The circumstances surrounding the death last March while in the backseat of a sheriff’s cruiser of Victor White III, long a source of dispute by White’s family, have earned an investigation by federal officials.
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With six of the LPSB’s nine members poised for Pat Cooper’s termination, a request was filed Tuesday for a fast-tracked hearing on the federal lawsuit calling for the disqualification of two board members from voting on the matter due to bias.
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Louisiana's Republican Party has filed a complaint against Democratic U.S. Sen. Mary Landrieu with the Senate's ethics committee about her use of private chartered planes.
Acadiana's nightlife guide.
An attorney signs up to run against LPSB's Mark Cockerham, and within a week a lawsuit is filed by a former LPSS employee in an attempt to disqualify him. Coincidence?
According to Gov. Bobby Jindal, President Barack Obama needs to stop talking about “justice” and start murdering people, even if we have to go alone.
A replacement is expected by January to fill the vacancy left when Greg Roberts resigned after allegedly pointing a fake gun at an engineer during a June meeting.
The Ragin’ Cajuns got off to a superb start Saturday night, and the Human Jukebox made the soaked season opener even sweeter for the third-largest crowd in Cajun Field history.
The Louisiana health department will follow a federal judge's order and refrain from immediately penalizing doctors who are trying to comply with a new abortion law that requires them to obtain admitting privileges at a local hospital, a spokeswoman said Monday.
Halliburton says it has agreed to pay $1.1 billion to settle a substantial portion of plaintiff claims arising from the 2010 Gulf of Mexico oil spill.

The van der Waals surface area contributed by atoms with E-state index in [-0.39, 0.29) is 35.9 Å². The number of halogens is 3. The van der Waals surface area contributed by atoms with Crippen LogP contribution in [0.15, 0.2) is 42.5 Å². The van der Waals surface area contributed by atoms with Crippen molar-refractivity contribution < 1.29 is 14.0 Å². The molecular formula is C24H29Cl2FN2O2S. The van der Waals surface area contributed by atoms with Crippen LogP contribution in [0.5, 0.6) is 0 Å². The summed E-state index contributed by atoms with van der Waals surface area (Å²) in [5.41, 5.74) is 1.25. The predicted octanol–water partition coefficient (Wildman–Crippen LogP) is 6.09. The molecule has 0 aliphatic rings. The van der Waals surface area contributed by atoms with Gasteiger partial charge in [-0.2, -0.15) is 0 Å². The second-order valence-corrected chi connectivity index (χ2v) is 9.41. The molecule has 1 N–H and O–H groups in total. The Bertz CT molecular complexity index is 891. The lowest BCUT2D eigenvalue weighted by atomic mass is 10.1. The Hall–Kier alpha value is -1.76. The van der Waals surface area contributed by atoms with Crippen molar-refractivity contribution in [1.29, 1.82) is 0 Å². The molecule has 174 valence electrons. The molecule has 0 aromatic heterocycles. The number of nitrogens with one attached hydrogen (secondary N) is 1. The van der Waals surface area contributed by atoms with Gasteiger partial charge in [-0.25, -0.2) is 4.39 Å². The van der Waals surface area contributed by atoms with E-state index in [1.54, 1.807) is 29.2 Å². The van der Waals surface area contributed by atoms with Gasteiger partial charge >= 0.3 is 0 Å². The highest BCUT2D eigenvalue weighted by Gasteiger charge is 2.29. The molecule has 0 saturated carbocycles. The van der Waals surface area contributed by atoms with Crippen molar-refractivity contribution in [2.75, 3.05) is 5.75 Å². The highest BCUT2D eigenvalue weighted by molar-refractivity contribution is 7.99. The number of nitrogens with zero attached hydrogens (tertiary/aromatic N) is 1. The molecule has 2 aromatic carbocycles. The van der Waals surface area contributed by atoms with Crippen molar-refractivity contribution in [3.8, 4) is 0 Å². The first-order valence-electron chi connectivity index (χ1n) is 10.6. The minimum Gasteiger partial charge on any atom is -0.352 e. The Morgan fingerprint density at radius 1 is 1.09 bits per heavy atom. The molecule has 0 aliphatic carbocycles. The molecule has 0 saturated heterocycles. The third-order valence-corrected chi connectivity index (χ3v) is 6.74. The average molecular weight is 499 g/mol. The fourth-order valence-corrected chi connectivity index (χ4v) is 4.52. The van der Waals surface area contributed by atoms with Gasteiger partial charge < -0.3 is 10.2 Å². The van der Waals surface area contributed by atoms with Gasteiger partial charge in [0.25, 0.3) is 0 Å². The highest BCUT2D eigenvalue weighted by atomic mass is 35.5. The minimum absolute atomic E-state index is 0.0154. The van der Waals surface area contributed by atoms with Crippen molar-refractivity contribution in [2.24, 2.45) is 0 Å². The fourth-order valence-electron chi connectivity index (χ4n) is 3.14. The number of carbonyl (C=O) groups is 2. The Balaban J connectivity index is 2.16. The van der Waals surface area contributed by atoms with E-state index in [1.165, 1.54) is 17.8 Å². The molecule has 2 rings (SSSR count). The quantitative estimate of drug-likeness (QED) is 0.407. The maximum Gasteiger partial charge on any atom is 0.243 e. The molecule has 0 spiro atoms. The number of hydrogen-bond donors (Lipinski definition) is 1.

While bogged down with qualifying candidates last month, Secretary of State Tom Schedler didn’t lose sight of the true endgame coming in November and December.
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A federal jury found attorney Daniel Stanford guilty Friday afternoon on eight of 13 counts for his role in the Curious Goods conspiracy.
Lafayette City-Court Judge Francie Bouillion has served on the bench for two decades since winning a special election to replace Judge Kaliste Saloom when he retired in 1994.
The Houston firm said Friday in its weekly report that 1,575 rigs were exploring for oil and 338 for gas. One was listed as miscellaneous. A year ago there were 1,776 active rigs.
A crew began erecting the 25-foot mini-wheel late morning Friday in anticipation of the evening’s Hottest Night of the Year party at the park.
Frances Boothe of Nunez, who also happens to be filmmaker Stephen Meaux’s grandmother, prepares a cool-weather fave.
The magazine's senior football writer also predicts a break-out year for Saints fourth-year running back Mark Ingram.
New Iberia colonial or Broussard traditional home
The LPSB is poised and ready to move forward with the termination of Pat Cooper following a discussion Thursday with the attorney hired for the investigation of the superintendent, but a decision of this magnitude should be left up to the new board seated in January, especially with three pro-investigation board members bailing out come the new year.
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Acadiana's nightlife guide.
Gulf Coast ceremonies marking the ninth anniversary of Hurricane Katrina have begun.
The Louisiana Department of Wildlife and Fisheries says there is little known about the effects of tiger prawns on indigenous Louisiana shrimp. But, officials say the reports they're seeking will help state biologists monitor the distribution of the prawns and determine the possible presence of spawning populations.